After introducing himself as Science Fiction on last year’s “Walls Don’t Exist” album (Third Earth Music), Wale Oyejide returns, this time without an alias but with his very own vocals complimenting his self-described ‘broken jazz’. Whatever you want to call it, “One Day, Everything Changed” is hard to categorize, covering a musical spectrum ranging from afrobeat to ambient and travelling forth and back between Africa and America. While hip-hop remains the one ingredient all tracks have in common, Oyejide’s music transcends barriers, just like you would expect from a man who was born in Nigeria, lived in the Middle East, and attended college in Atlanta.

Its hip-hop references, lyrical and musical, make “One Day, Everything Changed” a modern manifestation of Native Tongue philosophy, evoking comparisons to the earthy sound of Blackalicious’ “Broken Arrow” and the futuristic retro flair of Common’s “Electric Circus”. “This Is Dedicated To” not only name-checks folks like Pete Rock, the Juice Crew, Black Sheep and J-Live in its chorus and has guest rapper MF Doom remembering “a time when there was no fake gun-clappin’ rappin’ happenin’ / let me know when they done yappin’,” it also sees Oyejide reminiscing by way of Q-Tip: “Back in the days when I was a teenager / before I had status and a pager / you could find Wale listening to hip-hop / you could find Wale on the floor whenever the beat dropped / Nowadays radio only plays the same songs / (…) / It is time, change our ways, bring it back to where it belongs.” Sung, like most of this album’s lyrics, slowly and sustained, with an emphasis on drawn-out vowels. One can assume that this singing style reflect’s Oyejide’s Nigerian roots, but funnily enough, as he keeps repeating Buckshot’s “Don’t front, I know I got you opin, kid,” “This is Dedicated To” turns more and more into an East Coast version of TQ’s “Westside”.

But instead of just waxing nostalgic, Oyejide attempts to infuse his music with the militant message that got lost in the mix as hip-hop became part of the establishment. “There’s a War Going On” is a diatribe against discrimination and disinformation:

“I don’t give a good god damn about none of these government laws
because when it’s said and done I’m going to answer to my God
And they can try to lock me up and they can throw away the key
but when they hear the music bump it’s going to set their spirits free
They say because the color of my skin I should be careful how I speak
They tell me not to rock the boat but I say I cannot swim
A lot of things the radio play is just mindless poisoning
So all the way from Nigerland we bring you a new king”

On a similar note, but with a harder edge, we have “Riot & Revolt” with its engaging chants and snare-driven drum track, as Oyejide puts his finger on some of Western society’s sore spots. Make no mistake, this is music that advocates a change. Still, it doesn’t rage against the machine the way your typical angry- at-the-world rock band would, rather it throws a party where people can recharge their batteries and exchange opinions, before everyone goes back to their individual struggle against the system. Not a particularly new approach (at least not to these European ears of mine), certainly not new to African music, but nonetheless important in the context of US hip-hop in 2004.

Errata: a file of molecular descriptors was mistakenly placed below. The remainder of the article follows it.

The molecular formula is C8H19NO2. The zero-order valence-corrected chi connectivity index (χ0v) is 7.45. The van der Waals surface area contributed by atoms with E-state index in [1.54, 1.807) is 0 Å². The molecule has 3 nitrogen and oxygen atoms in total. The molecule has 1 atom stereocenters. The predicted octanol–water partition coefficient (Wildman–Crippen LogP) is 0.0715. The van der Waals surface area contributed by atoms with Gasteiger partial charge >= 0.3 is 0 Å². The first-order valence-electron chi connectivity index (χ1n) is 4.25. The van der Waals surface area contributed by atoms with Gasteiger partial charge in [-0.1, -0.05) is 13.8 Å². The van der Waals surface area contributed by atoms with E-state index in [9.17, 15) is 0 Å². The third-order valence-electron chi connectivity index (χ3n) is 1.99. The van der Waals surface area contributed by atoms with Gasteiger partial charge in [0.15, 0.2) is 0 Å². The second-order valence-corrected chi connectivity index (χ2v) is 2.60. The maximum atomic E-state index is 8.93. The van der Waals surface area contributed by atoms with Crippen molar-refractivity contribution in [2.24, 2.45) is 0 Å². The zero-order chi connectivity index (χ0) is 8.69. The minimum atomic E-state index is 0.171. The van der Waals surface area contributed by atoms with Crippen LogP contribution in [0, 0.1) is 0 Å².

Most of Wale Oyejide’s compositions consist of thick-layered rhythmic foundations, combining carefully crafted basslines and quality beats adorned with percussive elements largely foreign to rap music. Atop of that, we find layered, often African-accented vocals that provide the melodic threads. By whatever studio wizardry – or just by old fashioned musicianship -, the tracks offer enough room to breathe, so that you don’t feel like having to take a timeout from the seamlessly streaming music. That is, if you can appreciate a steady groove and don’t take Wale Oyejide for his ‘broken jazz’ word. Because there’s little of that to be found on “One Day, Everything Changed”. Some selections could actually use a couple of unexpected breaks and jazzy solos. “There’s a War Going On” has a drum programming similar to Talib Kweli’s “Get By”, but without the presence of impelling rap vocals (Jay Dee’s guest vocals remain arbitrary in every aspect), it shifts too slowly. For a track that is less monotonous but retains a hypnotic effect, check the title track featuring Detroit MC Lacks.

In a similar fashion, the singer’s predictable line-by-line singing style can try one’s patience. Thankfully, Wale Oyejide’s repertoire includes a wide range of vocal expression, from the street corner twang of “Damn James” to the blues rock shouting of “Ever After (Part 2)”, from the aforementioned African vocalizations to the Baduizms of “Keep Pushing”. He may not be as accomplished a singer as someone like say, Seal (who’s half-Nigerian), but he’s just as much a musical traveller, surfing on the cultural stream across the Black Atlantic, with the difference that Seal is a professional pop singer, while Wale Oyejide is a musical scientist whose heart beats loudly for Africa and African people. This is best symbolized by “Ibadan Sunrise” and its afterthought, “In the City”, where Oyejide takes you from urban Nigeria to urban America within a matter of seconds. In reality, sound would never travel that fast, but in the universe of music, it only takes one man to cross time and space in one fell swoop. On “One Day, Everything Changed” Wale Oyejide is that man. So rather than charging him for failing to reach the brilliance of a Fela Kuti or the Jungle Brothers, let’s thank him for finally bringing together what always belonged together.

Wale Oyejide :: One Day, Everything Changed
8Overall Score